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Digitization goes to school

Digitization goes to school: making a lasting difference for students at Ekeberg

Learn more about how digitization is helping to transform education at Ekeberg School: helping to better prepare students for a changing digital world.

Digitization has transformative powers. Administrators at Ekeberg School in Norway’s Holmestrand municipality have seen it for themselves. Their school had a solitary computer room and a single set of tablets distributed among 330 students. They were at risk of failing to meet the country’s academic standards—with some of the students finishing primary education while still lacking basic technology skills.

A turn-around here was achieved in part thanks to wise investments in modern IT. Recognizing that a lack of access to modern IT at the school had created significant gaps in the future opportunities for its students, work began on ensuring that Ekeberg School was properly equipped to better prepare children for the future labor market. Cooperating with Atea, the Ekeberg School became a future-focused, digital-friendly place for learning.

“The most important thing we did at Ekeberg was to raise competencies among employees,” says Charlotte Angelskår, Educational Advisor to the Holmestrand Municipality. “Ensuring quality digital learning materials played an important supporting role in that undertaking.”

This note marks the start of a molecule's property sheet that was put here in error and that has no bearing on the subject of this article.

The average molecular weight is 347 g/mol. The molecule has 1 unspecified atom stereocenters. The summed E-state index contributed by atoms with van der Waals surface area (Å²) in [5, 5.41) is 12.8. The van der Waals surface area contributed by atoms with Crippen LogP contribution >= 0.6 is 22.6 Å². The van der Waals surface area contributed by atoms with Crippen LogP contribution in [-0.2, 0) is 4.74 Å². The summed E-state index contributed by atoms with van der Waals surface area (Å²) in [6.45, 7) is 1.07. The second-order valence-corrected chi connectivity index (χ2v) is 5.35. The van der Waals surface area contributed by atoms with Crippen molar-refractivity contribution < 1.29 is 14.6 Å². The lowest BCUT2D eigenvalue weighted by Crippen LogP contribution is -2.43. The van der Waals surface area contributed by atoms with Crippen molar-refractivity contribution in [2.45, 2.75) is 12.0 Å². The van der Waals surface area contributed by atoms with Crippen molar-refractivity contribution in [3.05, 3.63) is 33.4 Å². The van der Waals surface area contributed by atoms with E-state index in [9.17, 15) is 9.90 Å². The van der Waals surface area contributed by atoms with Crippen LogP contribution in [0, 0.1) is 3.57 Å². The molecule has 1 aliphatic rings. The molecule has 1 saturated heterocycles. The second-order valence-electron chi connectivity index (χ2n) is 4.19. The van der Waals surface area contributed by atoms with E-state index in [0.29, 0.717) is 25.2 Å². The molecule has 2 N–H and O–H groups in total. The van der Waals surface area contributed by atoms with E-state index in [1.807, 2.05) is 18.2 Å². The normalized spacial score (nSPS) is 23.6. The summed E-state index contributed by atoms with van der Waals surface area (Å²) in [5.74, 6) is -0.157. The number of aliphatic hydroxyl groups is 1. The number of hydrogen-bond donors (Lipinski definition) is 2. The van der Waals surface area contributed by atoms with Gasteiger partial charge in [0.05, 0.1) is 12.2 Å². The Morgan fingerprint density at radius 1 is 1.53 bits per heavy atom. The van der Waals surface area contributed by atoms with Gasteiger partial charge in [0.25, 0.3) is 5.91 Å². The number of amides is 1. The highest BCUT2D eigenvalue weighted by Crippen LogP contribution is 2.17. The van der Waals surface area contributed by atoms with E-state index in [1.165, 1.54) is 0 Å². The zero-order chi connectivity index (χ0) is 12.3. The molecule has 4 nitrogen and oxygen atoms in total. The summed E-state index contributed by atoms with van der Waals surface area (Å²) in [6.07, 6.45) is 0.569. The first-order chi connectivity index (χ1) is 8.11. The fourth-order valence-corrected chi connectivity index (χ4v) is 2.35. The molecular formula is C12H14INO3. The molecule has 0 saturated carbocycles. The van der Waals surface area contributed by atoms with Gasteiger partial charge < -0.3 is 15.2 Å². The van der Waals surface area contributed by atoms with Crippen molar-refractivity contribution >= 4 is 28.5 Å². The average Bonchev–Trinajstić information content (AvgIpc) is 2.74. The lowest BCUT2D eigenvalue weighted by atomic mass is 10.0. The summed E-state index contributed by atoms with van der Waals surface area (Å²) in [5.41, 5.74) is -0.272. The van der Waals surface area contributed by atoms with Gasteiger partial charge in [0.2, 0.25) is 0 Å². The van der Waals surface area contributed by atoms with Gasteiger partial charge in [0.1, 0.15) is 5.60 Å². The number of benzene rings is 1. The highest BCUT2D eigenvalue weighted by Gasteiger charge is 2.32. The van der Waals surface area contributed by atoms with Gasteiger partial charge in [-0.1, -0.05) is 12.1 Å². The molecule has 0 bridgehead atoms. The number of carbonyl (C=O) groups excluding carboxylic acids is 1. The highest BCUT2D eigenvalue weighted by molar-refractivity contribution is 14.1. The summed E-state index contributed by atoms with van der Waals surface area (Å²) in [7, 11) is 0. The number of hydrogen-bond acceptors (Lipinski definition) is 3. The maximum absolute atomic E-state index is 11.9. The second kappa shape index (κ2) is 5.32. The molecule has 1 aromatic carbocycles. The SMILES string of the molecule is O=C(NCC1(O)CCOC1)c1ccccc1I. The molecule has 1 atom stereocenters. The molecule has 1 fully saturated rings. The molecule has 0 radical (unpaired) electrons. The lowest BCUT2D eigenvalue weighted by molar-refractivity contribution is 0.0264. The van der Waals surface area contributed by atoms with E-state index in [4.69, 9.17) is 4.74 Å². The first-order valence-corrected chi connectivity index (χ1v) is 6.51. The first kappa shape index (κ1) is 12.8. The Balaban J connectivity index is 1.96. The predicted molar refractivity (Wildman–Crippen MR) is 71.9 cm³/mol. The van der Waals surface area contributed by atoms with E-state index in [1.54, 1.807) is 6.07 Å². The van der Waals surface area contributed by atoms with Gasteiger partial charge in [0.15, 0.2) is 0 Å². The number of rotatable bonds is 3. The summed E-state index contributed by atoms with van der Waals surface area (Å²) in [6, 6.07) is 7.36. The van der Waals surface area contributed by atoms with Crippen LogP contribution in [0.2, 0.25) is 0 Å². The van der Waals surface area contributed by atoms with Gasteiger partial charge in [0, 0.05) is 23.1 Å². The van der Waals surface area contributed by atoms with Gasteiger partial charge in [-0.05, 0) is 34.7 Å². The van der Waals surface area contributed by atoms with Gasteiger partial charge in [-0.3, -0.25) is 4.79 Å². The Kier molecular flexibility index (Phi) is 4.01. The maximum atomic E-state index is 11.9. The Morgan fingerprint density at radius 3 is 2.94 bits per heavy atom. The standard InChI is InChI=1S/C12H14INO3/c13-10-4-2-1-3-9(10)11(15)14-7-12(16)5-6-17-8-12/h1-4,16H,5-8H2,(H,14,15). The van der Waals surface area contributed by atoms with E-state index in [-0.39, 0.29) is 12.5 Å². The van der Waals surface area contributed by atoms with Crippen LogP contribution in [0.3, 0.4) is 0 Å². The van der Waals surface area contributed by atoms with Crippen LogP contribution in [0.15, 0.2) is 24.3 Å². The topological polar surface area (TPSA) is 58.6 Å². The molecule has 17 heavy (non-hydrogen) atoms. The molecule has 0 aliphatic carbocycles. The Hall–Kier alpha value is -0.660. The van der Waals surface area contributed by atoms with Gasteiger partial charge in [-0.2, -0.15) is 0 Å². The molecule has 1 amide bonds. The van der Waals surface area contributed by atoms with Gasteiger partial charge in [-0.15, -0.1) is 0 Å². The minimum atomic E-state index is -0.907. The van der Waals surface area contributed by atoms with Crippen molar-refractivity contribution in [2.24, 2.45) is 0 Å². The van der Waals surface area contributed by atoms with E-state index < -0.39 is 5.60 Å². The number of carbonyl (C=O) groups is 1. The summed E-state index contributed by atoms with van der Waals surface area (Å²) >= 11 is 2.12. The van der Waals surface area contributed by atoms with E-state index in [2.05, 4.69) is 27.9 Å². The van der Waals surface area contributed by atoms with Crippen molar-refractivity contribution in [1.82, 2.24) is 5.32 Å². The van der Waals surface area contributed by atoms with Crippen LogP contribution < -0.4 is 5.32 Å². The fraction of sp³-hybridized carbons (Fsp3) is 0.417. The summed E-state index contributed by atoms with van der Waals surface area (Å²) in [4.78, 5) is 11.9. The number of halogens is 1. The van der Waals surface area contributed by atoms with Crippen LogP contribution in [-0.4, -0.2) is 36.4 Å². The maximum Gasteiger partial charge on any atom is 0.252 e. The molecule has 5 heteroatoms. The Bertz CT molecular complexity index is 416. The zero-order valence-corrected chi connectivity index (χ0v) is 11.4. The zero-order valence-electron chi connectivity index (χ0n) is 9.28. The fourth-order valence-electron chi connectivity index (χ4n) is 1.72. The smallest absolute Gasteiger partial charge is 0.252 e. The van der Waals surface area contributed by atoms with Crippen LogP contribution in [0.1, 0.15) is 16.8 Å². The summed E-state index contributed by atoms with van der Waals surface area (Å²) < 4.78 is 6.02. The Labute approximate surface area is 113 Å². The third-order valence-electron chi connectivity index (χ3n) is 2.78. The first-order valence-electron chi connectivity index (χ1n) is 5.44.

The state’s Grade 7 standards set an important goalpost for this project. It requires that students be able to demonstrate—among other things—the ability to perform targeted searches using search engines, provide source references using digital content, and present their work digitally.

Improving communication between administrators and advisors

Tom Gjertsen, Atea’s Regional Director of Buskerud, Telemark and Vestfold explains how important it was throughout the project for the team to work both closely and openly with the Holmestrand Municipality. “As the strategic advisor throughout this and other digitization processes, we’ve learned a lot about working with professionals in education and healthcare. A really important step here is to ensure that day to day work gets communicated clearly between administrators and technical people.”

On the Holmestrand project, Atea brought in two seasoned business architects: Arild Fevang and Amund Sivertsen. They implemented a process in which meetings were scheduled regularly with the municipality's school management to review how IT could be used more widely. Following Atea’s recommendation, the municipality also hired an ICT supervisor who in turn was able to secure additional digital initiatives.

Creating a timely learning environment

The Holmestrand municipality wanted to create a digital learning environment that could be integrated fully into all subjects. Thus, computers were purchased for all students at the Ekeberg School, as well as tablets and digital boards for all classrooms. “All of this means an increase to learning outcomes, implemented in a timely manner,” says Angelskår. Teacher training is another important component of creating this bold new digital learning environment at the school. “We want to go beyond the textbook, beyond local boundaries and beyond borders,” Angelskår adds. “Ultimately, it means that the students will be motivated and prepared to meet the future and an ever-changing workplace.”

Adapted from original post on

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